The annual March for Life in Washington began in 1974 — and it’s hard to think of a more admirable or consistent public witness to the dignity of the human person being given for so many years by so many people of all races, religions, and social classes.
The March has taken place in fair weather and foul. Senior public officials have addressed it; others have assiduously (or contemptuously) ignored it. Over the past decade, the March has grown larger and younger — facts ignored in the anorexic press coverage of what is usually Washington’s largest gathering of citizen-activists.
The March for Life is fun, serious, pious and a bit chaotic. For those who participate, it’s a powerful booster shot, re-energizing the marchers and their supporters for another year’s work of building a culture of life in the United States. This year’s March for Life, the 49th, will be different.
At the end of its current term, presumably in late June 2022, the U.S. Supreme Court will hand down its decision in Dobbs v. Jackson Women’s Health Organization. The Dobbs case gives the court its best opportunity in decades to reverse the mistake it made in the 1973 decision Roe v. Wade, and then re-affirmed in the misbegotten 1992 decision, Casey v. Planned Parenthood of Southeastern Pennsylvania. That mistake — discovering a “right to abortion” somewhere in the interstices of the United States Constitution — has been a festering wound in the American body politic for almost a half-century.
It led to the violent termination of tens of millions of lives that might have been creatively lived, even as it distorted our politics and debased our public debate. Roe and Casey have coarsened our society, as Dred Scott (1858) and Plessy v. Ferguson (1896) did when the Court affirmed, respectively, the constitutionality of chattel slavery and racially segregated public facilities. Roe and Casey also wounded the Court itself, forcing it to make judgments on matters manifestly not within its competence and eroding the collegiality that should characterize the deliberations of the nation’s supreme legal tribunal.
Roe and Casey were mistakes: grave, lethal mistakes with no foundation in serious jurisprudence. Correcting those mistakes by consigning Roe and Casey to the dustbin of history will enhance, not diminish, the court’s institutional integrity and credibility. Claims to the contrary come from those who know or suspect that they’ve lost the constitutional argument.
So the 50th March for Life, in January 2023, should take place in a post-Roe v. Wade America: which, to borrow from the Bard, is “a consummation devoutly to be wished.” A post-Roe America, however, will be a country that needs the March for Life as much as ever, and perhaps even more.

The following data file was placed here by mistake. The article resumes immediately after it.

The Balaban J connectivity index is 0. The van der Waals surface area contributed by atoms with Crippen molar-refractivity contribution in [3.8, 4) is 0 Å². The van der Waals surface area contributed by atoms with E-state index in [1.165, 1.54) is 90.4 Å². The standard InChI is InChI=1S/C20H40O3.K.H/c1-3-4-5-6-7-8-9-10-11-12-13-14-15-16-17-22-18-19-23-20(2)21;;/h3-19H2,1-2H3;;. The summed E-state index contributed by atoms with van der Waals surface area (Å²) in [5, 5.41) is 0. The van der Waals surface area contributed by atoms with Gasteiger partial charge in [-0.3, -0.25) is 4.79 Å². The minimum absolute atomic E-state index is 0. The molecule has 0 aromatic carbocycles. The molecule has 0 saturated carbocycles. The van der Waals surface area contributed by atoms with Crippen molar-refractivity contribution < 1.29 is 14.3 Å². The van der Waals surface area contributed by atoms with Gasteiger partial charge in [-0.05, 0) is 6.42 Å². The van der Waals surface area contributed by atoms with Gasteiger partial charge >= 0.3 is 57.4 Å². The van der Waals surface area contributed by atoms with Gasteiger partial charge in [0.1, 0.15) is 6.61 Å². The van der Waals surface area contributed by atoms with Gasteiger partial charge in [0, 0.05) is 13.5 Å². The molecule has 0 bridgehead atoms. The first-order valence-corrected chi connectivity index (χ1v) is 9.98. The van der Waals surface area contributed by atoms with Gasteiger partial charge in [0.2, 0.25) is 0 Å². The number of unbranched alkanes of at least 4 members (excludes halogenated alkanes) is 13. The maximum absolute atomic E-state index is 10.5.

A post-Roe America will be one in which the pro-life movement must work with state legislators to provide legal protections to unborn children. There will also be nuances to be considered, prudential judgments to be made, and legislative strategies devised to meet local situations.
A post-Roe America, in other words, will be an America in which the debate over the right-to-life from conception until natural death will be far more complex.
A post-Roe America will be one in which the pro-life movement must expand its already extensive efforts to offer life-affirming and healing services to women in crisis pregnancies. This will require a more effective pro-life communications strategy, making the available alternatives to abortion better known and thus even more accessible. That no one has to have an abortion in these United States has long been the truth of the matter; communicating that truth must be a pro-life priority.
Then there is the work of cultural conversion. The abortion license is a by-product of the notion that some life — “useless” or “defective” or “inconvenient” — is unworthy of cultural cherishing and legal protection. In the 1920s, distinguished German legal and medical scholars called this Lebens unwertesleben [“Life unworthy of life”]. The origins of that grotesque idea lay in the bogus “science” of eugenics. So there will be a March for Life in 2023 — and, I hope, for many years after, as the work of converting the culture continues.
Weigel is a distinguished senior fellow and William E. Simon Chair in Catholic Studies of the Ethics and Public Policy Center, Washington, D.C.
One thought on “Marching Toward A Different Future”
Weigel is Right Again
Notwithstanding my previous letter. Mr. Weigel once again makes the right points. I, too, believe we’ll be marching for many years to come, at both the state AND national levels. As he says, even if SCOTUS overturns Roe, the fight will continue at the state level and we need to change the hearts of the people so that abortion is no longer considered. There are also other life issues that demand our attention, such as euthanasia, destruction of the family and so on. Another life issue is that the USCCB seems to be overboard about illegal aliens while completely overlooking the life destroying effects of human trafficking and the negative effect all of the unvetted criminals are having on the local communities where they are being surreptitiously sent. I understand the need for reaching out to those in need but unrestricted immigration is not a solution, nor is it part of the Catechism (see Art 2241). Bringing in unvetted criminals, human traffickers, and those who won’t follow our laws does NOT contribute to the “Common Good!”
Tom Klocek, Chesapeake, VA
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